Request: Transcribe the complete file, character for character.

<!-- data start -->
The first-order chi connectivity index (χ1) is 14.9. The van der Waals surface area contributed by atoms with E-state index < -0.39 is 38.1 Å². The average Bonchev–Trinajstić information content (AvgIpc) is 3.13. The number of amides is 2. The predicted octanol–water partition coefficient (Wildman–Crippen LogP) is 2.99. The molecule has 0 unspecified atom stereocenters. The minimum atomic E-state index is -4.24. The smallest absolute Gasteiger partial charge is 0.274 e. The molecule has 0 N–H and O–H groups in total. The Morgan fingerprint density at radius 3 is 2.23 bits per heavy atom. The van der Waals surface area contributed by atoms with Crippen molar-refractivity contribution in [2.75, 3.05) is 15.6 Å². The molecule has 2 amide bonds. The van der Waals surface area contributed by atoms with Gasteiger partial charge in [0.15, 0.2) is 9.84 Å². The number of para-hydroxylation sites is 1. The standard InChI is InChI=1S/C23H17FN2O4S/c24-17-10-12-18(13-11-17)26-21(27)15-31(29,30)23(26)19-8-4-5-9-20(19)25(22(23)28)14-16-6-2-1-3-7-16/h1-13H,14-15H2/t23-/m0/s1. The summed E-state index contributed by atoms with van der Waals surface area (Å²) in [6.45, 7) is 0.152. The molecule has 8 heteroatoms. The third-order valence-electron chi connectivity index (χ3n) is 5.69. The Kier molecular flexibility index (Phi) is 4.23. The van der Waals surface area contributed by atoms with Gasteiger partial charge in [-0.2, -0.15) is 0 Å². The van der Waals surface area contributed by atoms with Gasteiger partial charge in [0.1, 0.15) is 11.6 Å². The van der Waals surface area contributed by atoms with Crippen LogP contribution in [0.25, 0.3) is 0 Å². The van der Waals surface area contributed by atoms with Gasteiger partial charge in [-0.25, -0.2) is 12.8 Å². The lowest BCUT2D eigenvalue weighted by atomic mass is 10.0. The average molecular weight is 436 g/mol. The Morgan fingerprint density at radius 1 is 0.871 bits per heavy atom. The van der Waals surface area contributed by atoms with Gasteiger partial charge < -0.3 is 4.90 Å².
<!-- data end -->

The first-order chi connectivity index (χ1) is 14.9. The van der Waals surface area contributed by atoms with E-state index < -0.39 is 38.1 Å². The average Bonchev–Trinajstić information content (AvgIpc) is 3.13. The number of amides is 2. The predicted octanol–water partition coefficient (Wildman–Crippen LogP) is 2.99. The molecule has 0 unspecified atom stereocenters. The minimum atomic E-state index is -4.24. The smallest absolute Gasteiger partial charge is 0.274 e. The molecule has 0 N–H and O–H groups in total. The Morgan fingerprint density at radius 3 is 2.23 bits per heavy atom. The van der Waals surface area contributed by atoms with Crippen molar-refractivity contribution in [2.75, 3.05) is 15.6 Å². The molecule has 2 amide bonds. The van der Waals surface area contributed by atoms with Gasteiger partial charge in [0.15, 0.2) is 9.84 Å². The number of para-hydroxylation sites is 1. The standard InChI is InChI=1S/C23H17FN2O4S/c24-17-10-12-18(13-11-17)26-21(27)15-31(29,30)23(26)19-8-4-5-9-20(19)25(22(23)28)14-16-6-2-1-3-7-16/h1-13H,14-15H2/t23-/m0/s1. The summed E-state index contributed by atoms with van der Waals surface area (Å²) in [6.45, 7) is 0.152. The molecule has 8 heteroatoms. The third-order valence-electron chi connectivity index (χ3n) is 5.69. The Kier molecular flexibility index (Phi) is 4.23. The van der Waals surface area contributed by atoms with Gasteiger partial charge in [-0.2, -0.15) is 0 Å². The van der Waals surface area contributed by atoms with Gasteiger partial charge in [0.1, 0.15) is 11.6 Å². The van der Waals surface area contributed by atoms with Crippen LogP contribution in [0.25, 0.3) is 0 Å². The van der Waals surface area contributed by atoms with Gasteiger partial charge in [-0.25, -0.2) is 12.8 Å². The lowest BCUT2D eigenvalue weighted by atomic mass is 10.0. The average molecular weight is 436 g/mol. The Morgan fingerprint density at radius 1 is 0.871 bits per heavy atom. The van der Waals surface area contributed by atoms with Gasteiger partial charge < -0.3 is 4.90 Å².